WHO WAS THE FIRST PERSON? (PODCAST)
Who was the first person? Paleoanthropologist Adam Van Arsdale answers one of the most frequent questions we get here at But Why. Also: how does evolution work? Was there a first of every living thing? How did the first animal come alive? How did monkeys turn into people? And what did cavemen eat that we still eat today?VPR, BBC
THE COSMOS: A SPACETIME ODYSSEY (TV SERIES)
When it comes to storytelling, certain themes are easy to get wrong. Attempts at subversion can end up reinforcing a culturally dominant message. Specifically, attempts to show the sexual vulnerability of teenage girls can tip into objectification in the wrong hands, or sometimes mostly by the people in charge of the marketing materials.
When Netflix advertised the film Cuties, they were widely panned for using the image on the left, below. Notice how the French theatrical poster emphasises girlhood and friendship while the Netflix poster sexually objectifies pubescent girls.
Director Maïmouna Doucouré received death threats over the Netflix Cuties poster. Unfortunately for the director, the marketing team messed up. The film is actually a “nuanced, sensitive tale of a pre-teen girl who gets caught between two cultures – her conservative, religious upbringing and the pull of her liberal French school friends who are influenced by the internet and social media.”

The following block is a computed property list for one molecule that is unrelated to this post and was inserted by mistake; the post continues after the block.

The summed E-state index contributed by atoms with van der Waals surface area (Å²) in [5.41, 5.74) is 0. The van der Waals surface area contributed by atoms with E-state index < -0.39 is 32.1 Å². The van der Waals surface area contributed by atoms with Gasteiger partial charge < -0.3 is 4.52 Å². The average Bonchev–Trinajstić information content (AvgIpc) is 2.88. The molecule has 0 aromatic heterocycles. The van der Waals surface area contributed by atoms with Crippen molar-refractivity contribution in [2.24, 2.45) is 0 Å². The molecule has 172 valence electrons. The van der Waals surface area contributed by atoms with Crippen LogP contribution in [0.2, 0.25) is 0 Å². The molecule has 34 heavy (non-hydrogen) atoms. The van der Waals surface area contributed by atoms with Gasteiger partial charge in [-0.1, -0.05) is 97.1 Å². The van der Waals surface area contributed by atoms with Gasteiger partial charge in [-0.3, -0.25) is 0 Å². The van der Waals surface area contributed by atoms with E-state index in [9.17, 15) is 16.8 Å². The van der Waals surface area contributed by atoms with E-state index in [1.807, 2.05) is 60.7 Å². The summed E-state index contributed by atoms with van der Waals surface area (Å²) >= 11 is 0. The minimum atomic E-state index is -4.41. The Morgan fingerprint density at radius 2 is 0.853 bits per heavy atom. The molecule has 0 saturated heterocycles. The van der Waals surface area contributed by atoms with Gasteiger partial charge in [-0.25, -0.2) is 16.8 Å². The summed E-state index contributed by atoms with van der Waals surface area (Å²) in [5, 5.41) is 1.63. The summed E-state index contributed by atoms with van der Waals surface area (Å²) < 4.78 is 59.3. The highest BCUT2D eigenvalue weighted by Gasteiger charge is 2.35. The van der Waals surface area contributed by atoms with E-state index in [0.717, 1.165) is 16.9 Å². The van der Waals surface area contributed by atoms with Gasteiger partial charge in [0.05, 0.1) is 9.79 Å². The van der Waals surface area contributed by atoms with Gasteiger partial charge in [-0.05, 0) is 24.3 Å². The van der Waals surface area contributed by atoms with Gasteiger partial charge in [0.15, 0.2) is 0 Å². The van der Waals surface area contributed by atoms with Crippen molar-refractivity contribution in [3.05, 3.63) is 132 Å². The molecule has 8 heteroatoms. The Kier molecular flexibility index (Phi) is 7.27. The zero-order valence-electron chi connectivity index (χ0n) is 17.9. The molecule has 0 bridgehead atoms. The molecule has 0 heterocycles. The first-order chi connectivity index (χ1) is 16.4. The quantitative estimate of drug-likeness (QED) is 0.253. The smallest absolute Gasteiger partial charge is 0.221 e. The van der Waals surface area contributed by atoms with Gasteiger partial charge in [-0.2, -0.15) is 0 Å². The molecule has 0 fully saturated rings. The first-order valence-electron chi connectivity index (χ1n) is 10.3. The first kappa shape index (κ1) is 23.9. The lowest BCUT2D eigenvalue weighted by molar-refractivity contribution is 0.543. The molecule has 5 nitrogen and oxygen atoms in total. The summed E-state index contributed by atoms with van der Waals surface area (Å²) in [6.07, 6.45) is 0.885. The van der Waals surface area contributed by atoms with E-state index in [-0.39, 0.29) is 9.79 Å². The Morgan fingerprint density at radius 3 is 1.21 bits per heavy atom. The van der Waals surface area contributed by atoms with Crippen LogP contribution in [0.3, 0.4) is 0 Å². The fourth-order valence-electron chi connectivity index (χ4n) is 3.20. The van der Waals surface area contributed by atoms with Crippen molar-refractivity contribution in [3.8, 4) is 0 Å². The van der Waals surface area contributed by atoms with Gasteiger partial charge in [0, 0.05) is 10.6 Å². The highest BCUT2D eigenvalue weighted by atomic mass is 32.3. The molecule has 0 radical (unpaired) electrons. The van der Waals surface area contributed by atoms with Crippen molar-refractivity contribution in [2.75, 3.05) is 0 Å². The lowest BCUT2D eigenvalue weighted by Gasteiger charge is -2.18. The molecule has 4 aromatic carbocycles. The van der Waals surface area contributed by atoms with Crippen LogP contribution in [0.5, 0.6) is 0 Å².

The thing is, marketing materials (a story’s epitext) are a work of art in their own right, and still images pulled in isolation from of a subversive story require the rest of the text to make sense, and are therefore misleading.
Marketing materials aside, others argue that the story of Cuties itself is exploitative:
To avoid abusing children in the production of the story, Doucouré could have chosen to tell the story without creating such sexually explicit material as was shown on screen, or she could have hired actors over the age of 18, but that’s not what happened.